For Parts I and II, click here and here.

Our prior two posts on blockchain technology and real estate looked at blockchain basics and how it can be used to make real estate transactions and the recording of documents more transparent, efficient, and secure. But I suggest that blockchain technology can do more. Specifically, when it comes to the land use process, which includes zoning, subdivision, land development, and related processes required to develop a property.

The development process in Pennsylvania can be complex, involving multiple permits and approvals from different agencies and departments. We have 2,560 individual municipalities, most of which have their own, specific zoning, subdivision and land development, and stormwater ordinances, among others. We also have 67 counties, the Commonwealth, and Federal regulations to consider. One project might require a conditional use from the governing body of the municipality to permit the use, a couple variances from the municipal zoning hearing board, a waterline extension agreement from the municipal authority, Act 537 sewer facilities approval from DEP, a PennDOT HOP, an E&S permit, and PCSM plan approval from the County Conservation District, among several other permits and approvals before we even consider submitting for a building permit. We all know that most municipalities and Commonwealth agencies are busy and short-staffed. Sometimes this leads to miscommunications and delays between agencies. And, believe it or not, there are (frequently) times where the developer, property owner, civil engineers, traffic engineers, environmental engineers, architects, builders, transactional real estate attorneys and, unfortunately for all of them, land use attorneys are not on the same page.

Blockchain technology has the potential to streamline this process and make it more transparent and fairer by automating some permit applications and approvals. One of the key benefits of blockchain technology for development is the ability to easily create a shared database of information. By using a shared database, different agencies and departments can access the same information, reducing the need for duplicate paperwork and communication. This approach also makes it easier to track the progress of a project- all of which saves time and money and creates a more efficient process. Indeed, the same technology can benefit the private side with equally robust results.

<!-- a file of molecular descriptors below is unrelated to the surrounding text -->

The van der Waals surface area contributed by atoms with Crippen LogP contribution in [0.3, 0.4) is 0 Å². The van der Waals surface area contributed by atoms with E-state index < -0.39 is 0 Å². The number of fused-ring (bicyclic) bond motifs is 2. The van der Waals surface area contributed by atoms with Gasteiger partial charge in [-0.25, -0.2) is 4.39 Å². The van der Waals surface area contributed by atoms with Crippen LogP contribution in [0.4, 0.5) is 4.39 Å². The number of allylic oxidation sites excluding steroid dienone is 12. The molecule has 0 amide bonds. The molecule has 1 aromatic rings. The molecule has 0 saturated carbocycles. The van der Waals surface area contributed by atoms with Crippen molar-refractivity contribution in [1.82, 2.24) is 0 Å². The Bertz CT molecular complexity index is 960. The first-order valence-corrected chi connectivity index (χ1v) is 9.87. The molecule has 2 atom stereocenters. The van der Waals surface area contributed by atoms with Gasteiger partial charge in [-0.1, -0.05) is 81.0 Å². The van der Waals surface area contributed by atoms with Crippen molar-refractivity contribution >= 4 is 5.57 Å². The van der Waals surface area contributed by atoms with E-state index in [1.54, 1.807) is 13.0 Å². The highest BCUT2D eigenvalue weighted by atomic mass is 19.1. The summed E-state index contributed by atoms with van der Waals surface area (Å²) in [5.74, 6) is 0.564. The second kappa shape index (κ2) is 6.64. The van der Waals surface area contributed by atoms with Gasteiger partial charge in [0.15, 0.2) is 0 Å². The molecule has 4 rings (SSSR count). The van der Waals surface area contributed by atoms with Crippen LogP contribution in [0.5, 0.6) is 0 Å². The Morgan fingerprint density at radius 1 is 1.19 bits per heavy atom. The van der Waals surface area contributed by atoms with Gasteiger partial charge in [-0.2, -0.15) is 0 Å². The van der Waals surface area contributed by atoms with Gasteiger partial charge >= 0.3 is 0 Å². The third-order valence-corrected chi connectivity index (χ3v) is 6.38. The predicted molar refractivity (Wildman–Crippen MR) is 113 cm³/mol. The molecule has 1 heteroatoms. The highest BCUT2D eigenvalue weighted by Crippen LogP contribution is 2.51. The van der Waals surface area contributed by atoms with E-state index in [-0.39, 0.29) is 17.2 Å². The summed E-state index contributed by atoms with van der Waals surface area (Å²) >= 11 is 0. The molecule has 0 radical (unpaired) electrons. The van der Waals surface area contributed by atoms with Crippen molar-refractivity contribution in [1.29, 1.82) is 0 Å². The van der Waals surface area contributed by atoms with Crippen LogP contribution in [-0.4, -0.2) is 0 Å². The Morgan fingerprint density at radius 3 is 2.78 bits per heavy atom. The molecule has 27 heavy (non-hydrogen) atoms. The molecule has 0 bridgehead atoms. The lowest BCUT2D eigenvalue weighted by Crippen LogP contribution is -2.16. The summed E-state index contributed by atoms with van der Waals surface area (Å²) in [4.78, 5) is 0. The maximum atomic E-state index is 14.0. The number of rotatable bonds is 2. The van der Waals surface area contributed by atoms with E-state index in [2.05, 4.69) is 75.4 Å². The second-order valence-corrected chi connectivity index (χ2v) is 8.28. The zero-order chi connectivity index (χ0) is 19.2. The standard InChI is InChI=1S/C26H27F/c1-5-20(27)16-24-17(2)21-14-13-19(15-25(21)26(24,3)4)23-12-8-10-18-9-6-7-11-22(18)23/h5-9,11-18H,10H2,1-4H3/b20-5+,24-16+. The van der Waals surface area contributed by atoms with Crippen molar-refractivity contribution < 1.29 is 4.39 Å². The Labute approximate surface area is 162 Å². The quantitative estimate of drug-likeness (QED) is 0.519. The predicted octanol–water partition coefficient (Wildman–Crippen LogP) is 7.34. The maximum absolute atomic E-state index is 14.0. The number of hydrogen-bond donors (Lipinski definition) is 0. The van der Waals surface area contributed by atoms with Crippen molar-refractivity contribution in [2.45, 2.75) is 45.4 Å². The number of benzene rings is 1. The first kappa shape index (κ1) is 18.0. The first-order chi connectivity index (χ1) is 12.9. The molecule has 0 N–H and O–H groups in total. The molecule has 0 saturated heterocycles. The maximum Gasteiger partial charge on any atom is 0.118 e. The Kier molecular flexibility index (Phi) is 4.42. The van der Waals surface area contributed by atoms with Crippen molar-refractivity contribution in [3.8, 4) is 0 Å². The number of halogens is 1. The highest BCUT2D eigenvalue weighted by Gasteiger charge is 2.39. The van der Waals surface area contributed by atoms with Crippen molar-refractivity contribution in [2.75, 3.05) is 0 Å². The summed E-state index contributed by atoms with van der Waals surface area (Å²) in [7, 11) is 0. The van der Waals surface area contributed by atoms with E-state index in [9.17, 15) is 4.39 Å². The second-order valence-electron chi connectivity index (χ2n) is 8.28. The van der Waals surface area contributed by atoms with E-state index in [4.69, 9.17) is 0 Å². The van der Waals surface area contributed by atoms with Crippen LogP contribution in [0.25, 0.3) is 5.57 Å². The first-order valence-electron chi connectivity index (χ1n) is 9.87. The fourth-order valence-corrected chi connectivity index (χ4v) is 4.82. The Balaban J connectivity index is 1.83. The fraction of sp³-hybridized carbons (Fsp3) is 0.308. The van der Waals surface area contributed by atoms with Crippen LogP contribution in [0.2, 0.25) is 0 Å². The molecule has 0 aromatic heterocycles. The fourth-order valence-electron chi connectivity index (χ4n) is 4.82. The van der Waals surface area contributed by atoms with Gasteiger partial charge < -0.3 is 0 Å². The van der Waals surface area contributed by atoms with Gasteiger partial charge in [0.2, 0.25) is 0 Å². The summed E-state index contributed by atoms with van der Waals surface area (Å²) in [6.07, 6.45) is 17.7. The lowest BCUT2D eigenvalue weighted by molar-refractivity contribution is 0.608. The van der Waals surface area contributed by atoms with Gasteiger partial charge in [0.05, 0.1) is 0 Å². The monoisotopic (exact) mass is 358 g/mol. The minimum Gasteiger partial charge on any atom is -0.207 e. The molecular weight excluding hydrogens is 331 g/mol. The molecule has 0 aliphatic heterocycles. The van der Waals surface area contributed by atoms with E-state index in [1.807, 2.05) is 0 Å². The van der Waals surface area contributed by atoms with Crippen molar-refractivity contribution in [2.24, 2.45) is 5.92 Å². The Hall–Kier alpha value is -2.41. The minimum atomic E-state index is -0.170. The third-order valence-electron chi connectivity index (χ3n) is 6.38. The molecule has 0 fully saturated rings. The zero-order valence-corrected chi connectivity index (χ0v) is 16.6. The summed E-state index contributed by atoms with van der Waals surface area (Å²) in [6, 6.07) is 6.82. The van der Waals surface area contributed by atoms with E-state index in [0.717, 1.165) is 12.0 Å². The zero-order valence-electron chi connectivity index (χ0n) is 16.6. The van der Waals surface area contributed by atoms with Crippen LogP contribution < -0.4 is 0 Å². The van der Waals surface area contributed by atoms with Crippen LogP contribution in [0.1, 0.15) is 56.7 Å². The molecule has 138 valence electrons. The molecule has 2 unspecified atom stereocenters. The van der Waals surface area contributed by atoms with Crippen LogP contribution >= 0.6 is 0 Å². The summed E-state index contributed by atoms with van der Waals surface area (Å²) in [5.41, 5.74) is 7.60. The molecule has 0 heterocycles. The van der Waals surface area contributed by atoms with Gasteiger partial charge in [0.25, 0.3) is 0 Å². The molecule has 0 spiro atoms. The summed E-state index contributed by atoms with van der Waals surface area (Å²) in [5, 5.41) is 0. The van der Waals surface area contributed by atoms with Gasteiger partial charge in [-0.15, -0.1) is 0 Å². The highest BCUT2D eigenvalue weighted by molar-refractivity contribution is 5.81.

Another benefit of blockchain technology for development is the ability to create smart contracts, which we defined and explained in a prior post. Smart contracts can be used to automate the process of obtaining permits and approvals. For example, a smart contract could be created that automatically triggers the approval and release of a permit once certain conditions are met, such as the submission of required documents. Similarly, it could be used to automatically deposit escrow money for financial security and, later, automatically release that money as work is completed. In a world where 24 hours is not enough time and emails get lost in overfilled inboxes, automated systems using the blockchain offer a huge benefit to our industry. (We won’t get there in these posts…but imagine if you couple these processes with AI.)

All said, the blockchain and smart contracts certainly have the potential to streamline the development process. In our world, accuracy, efficiency, and security are key and are things these newer technologies can provide. Our final post on this topic will look at what is next and what is needed. In the meantime, if you have any questions about this post or any other land use questions, please contact one of the members of the McNees Wallace and Nurick Land Use Group for assistance.